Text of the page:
MYLE is a pre-event to the triennial ELCA Youth Gathering, which “empowers multicultural youth groups, youth of color, and youth whose primary language is other than English to claim their story as God’s story” and to grow as leaders who serve and work for justice when they return to their home communities.

As described on the Youth Gathering website, at MYLE:

Culture is explored. Participants will experience an inclusive community that seeks to build understanding and appreciation of the various cultures and ethnicities that are a part of this church.

Leaders are formed. Youth and adults will learn about the issues in their communities and how to effect change.

Identity is claimed. Participants will be encouraged to uncover their story and live out their God-given calling in the world.

Faith is deepened. Youth and adults will explore the intersection of faith and life and how our faith calls us to act justly in the world.

Friends are made. Participants will connect with peers who are looking to build relationships and have a good time.

This year, the ELCA Youth Gathering and MYLE are taking place in Houston. So today our group started the day at 3:00am in order to catch our 6:10am flight.

Despite how sleepy we were, we still had a lot of fun bonding over new experiences (no matter how scary some of them were.)

Here, John and Maku talk about their first time flying (or first time flying since they can remember.)

And here’s the infamous first response video to the flight taking off…

We definitely had some fun times on our flights to Dallas and to Houston!

And then it became official! We finally arrived!

Once we landed, we took a shuttle to the University of Houston, which will be where we spend our time for the duration of MYLE.

And guess who greeted us and showed us around when we did:

(Kalleb, right, one of E.C.T.’s original youth group members and now incoming junior at Valparaiso University! He is serving as a volunteer for MYLE and the Youth Gathering.)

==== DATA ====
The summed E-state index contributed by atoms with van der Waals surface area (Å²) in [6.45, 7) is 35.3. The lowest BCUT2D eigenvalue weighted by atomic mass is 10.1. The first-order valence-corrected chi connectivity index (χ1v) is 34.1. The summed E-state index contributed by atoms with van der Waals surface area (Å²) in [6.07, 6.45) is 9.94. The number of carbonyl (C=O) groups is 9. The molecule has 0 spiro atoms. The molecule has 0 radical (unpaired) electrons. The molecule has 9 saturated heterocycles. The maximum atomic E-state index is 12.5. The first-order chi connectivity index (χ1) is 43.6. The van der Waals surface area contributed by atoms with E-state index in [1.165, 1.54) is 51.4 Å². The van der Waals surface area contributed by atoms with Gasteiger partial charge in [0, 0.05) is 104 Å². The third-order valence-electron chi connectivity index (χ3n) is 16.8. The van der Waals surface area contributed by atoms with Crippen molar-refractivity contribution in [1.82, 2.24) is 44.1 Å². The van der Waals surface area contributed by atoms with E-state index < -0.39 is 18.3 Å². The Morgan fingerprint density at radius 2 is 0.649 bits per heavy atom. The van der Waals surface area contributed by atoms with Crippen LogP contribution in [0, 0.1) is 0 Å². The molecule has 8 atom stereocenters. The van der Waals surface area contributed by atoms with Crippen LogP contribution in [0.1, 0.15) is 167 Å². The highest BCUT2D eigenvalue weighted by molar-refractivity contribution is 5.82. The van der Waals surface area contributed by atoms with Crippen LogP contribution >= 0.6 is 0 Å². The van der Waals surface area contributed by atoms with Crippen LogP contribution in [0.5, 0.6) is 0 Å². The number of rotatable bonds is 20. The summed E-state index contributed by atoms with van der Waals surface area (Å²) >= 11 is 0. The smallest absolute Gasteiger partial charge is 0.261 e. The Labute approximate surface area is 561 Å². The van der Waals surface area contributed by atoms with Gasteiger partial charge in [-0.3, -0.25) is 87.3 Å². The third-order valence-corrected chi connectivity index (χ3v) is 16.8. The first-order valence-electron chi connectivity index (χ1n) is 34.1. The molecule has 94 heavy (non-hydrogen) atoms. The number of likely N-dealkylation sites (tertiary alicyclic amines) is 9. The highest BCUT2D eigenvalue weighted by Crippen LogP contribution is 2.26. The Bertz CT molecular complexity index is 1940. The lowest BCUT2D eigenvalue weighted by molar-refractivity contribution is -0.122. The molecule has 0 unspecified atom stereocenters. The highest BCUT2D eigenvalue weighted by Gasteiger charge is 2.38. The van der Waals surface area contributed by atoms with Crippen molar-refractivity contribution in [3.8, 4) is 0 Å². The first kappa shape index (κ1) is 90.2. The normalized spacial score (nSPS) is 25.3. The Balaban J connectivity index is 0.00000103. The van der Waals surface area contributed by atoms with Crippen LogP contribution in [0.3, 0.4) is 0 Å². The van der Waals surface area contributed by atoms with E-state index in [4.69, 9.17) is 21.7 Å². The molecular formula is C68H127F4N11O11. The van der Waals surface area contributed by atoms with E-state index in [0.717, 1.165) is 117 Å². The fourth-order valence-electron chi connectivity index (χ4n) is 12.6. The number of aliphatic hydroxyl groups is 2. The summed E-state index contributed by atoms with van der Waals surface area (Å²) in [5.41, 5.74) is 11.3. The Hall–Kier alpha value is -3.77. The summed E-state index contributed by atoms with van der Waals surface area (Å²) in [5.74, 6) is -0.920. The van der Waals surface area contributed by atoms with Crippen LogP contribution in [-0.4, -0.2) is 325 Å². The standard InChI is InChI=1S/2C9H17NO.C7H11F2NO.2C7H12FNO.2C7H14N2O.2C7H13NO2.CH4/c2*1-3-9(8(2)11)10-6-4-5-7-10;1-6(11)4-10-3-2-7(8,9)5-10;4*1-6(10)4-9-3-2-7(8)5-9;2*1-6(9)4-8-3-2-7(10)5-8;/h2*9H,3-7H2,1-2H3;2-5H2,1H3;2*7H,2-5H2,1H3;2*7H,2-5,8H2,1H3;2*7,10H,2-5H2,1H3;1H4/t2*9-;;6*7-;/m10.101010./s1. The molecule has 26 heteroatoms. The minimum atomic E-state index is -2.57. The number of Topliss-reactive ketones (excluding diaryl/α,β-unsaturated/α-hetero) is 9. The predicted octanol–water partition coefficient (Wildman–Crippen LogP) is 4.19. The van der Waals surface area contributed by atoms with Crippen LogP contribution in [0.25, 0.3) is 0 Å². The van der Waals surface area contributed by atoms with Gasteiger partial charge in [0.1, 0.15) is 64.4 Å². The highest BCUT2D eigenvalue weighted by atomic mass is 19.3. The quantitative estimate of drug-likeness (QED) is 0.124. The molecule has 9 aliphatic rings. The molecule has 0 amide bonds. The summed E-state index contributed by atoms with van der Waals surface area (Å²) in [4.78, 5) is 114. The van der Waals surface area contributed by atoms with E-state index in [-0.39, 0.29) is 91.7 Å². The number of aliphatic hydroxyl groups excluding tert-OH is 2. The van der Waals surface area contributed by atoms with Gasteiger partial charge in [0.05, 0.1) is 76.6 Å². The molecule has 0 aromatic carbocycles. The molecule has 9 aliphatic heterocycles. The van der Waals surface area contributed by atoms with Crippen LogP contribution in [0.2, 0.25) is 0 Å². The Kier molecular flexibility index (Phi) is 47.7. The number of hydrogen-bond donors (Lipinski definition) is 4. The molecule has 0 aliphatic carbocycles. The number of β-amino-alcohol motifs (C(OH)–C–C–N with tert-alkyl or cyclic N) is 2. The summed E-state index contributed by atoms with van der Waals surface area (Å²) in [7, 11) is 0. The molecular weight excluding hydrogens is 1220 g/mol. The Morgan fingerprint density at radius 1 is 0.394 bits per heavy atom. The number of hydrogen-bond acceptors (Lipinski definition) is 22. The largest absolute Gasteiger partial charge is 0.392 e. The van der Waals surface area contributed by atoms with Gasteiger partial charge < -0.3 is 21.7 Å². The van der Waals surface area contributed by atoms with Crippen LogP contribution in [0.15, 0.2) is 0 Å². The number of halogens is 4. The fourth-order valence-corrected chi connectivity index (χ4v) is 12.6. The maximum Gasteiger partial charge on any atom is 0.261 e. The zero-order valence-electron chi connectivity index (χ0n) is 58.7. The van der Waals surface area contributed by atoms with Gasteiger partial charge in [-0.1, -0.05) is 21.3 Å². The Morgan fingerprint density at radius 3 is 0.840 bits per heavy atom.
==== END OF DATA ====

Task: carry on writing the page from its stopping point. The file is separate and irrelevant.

The theme for MYLE this year is “ONE,” based on Ephesians 2:14-19, which ends by staying: “So then you are no longer strangers and aliens, but you are citizens with the saints and also members of the household of God.”

Each day has a sub-theme, and today’s sub-theme is: “One body, many parts” based on 1 Corinthians 12:14-26. Each one of us matters, is important, has so much to offer the world, and is needed by God JUST THE WAY WE ARE!

Here, young adult leader (and former E.C.T. youth) Ngbarazere and youth Lillian and Hope explain some of the highlights of the day:

There were so many powerful moments during worship:

Following worship, youth broke out into small groups (which consists of youth from many different churches and locations.) They will meet with these small groups throughout the rest of our time at MYLE.

And of course, we had to end the evening with a little fun!

We can’t wait to see what tomorrow has in store for us!

Guest Post at Conversations on the Fringe: “What is Very Biblical About Separating Families At Our Border?”

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“So let’s talk about that Bible verse that U.S. Attorney General Jeff Sessions quoted to justify the separation of families at the border…

Many Christians throughout history and across the world actually uphold the theological belief that Jesus is Lord. In Ancient Palestine, this notion of Christ’s Lordship was a radical and political statement. To claim Jesus’ Lordship was to challenge the Roman Empire (and the oppressive “laws of the government”). To profess that Jesus is Lord was to state that Caesar was NOT Lord. In other words, Jesus is Lord over all human authority figures and governmental systems. To claim that Jesus is Lord was basically saying: “I will submit to Jesus and not to any human authority or governmental system that does not uphold Jesus’ law.”

And as Paul urged his readers in Romans 13 (just a few verses after the ones Sessions quoted): “Owe no one anything, except to love one another; for the one who loves another has fulfilled the law. The commandments, ‘You shall not commit adultery; You shall not murder; You shall not steal; You shall not covet’; and any other commandment, are summed up in this word, ‘Love your neighbour as yourself.’ Love does no wrong to a neighbour; therefore, love is the fulfilling of the law.”

… Separating children from their families is NOT “very biblical.” (Actually, it’s not biblical at all). Rather, it is downright cruel and pure evil!

… Jesus must be weeping as he watches our national leaders and other Christians continue to use the Bible to justify such cruelty and hate!”

#familiesbelongtogether

#keepfamiliestogether

#endfamilyseparation

You can read the rest here.

Guest Post at Conversations on the Fringe: “Lessons on the Ascension: From my very wise 6th-12th grade youth”

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Today is Ascension Day. Ever wonder what it is all about and what it means for us today?
 
We can learn a lot from my youth!